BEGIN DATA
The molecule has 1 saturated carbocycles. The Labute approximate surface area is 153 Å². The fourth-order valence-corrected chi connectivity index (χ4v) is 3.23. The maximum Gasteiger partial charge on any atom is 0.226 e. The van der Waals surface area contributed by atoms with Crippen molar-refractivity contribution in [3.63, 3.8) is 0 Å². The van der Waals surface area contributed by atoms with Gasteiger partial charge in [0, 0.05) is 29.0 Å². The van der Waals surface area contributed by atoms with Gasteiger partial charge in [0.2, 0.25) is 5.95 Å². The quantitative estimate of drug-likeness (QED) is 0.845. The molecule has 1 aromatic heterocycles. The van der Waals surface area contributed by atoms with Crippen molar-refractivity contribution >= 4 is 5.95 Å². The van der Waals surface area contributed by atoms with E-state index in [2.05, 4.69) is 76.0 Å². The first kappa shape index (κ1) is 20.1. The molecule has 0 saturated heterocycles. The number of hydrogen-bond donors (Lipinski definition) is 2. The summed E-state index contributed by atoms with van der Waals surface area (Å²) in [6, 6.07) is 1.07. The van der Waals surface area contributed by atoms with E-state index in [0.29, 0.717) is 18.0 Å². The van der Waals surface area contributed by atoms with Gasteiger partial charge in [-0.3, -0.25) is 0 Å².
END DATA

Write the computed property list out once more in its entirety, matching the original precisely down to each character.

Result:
The molecule has 1 saturated carbocycles. The Labute approximate surface area is 153 Å². The fourth-order valence-corrected chi connectivity index (χ4v) is 3.23. The maximum Gasteiger partial charge on any atom is 0.226 e. The van der Waals surface area contributed by atoms with Crippen molar-refractivity contribution in [3.63, 3.8) is 0 Å². The van der Waals surface area contributed by atoms with Gasteiger partial charge in [0, 0.05) is 29.0 Å². The van der Waals surface area contributed by atoms with Gasteiger partial charge in [0.2, 0.25) is 5.95 Å². The quantitative estimate of drug-likeness (QED) is 0.845. The molecule has 1 aromatic heterocycles. The van der Waals surface area contributed by atoms with Crippen molar-refractivity contribution >= 4 is 5.95 Å². The van der Waals surface area contributed by atoms with E-state index in [2.05, 4.69) is 76.0 Å². The first kappa shape index (κ1) is 20.1. The molecule has 0 saturated heterocycles. The number of hydrogen-bond donors (Lipinski definition) is 2. The summed E-state index contributed by atoms with van der Waals surface area (Å²) in [6, 6.07) is 1.07. The van der Waals surface area contributed by atoms with E-state index in [0.29, 0.717) is 18.0 Å². The van der Waals surface area contributed by atoms with Gasteiger partial charge in [-0.3, -0.25) is 0 Å².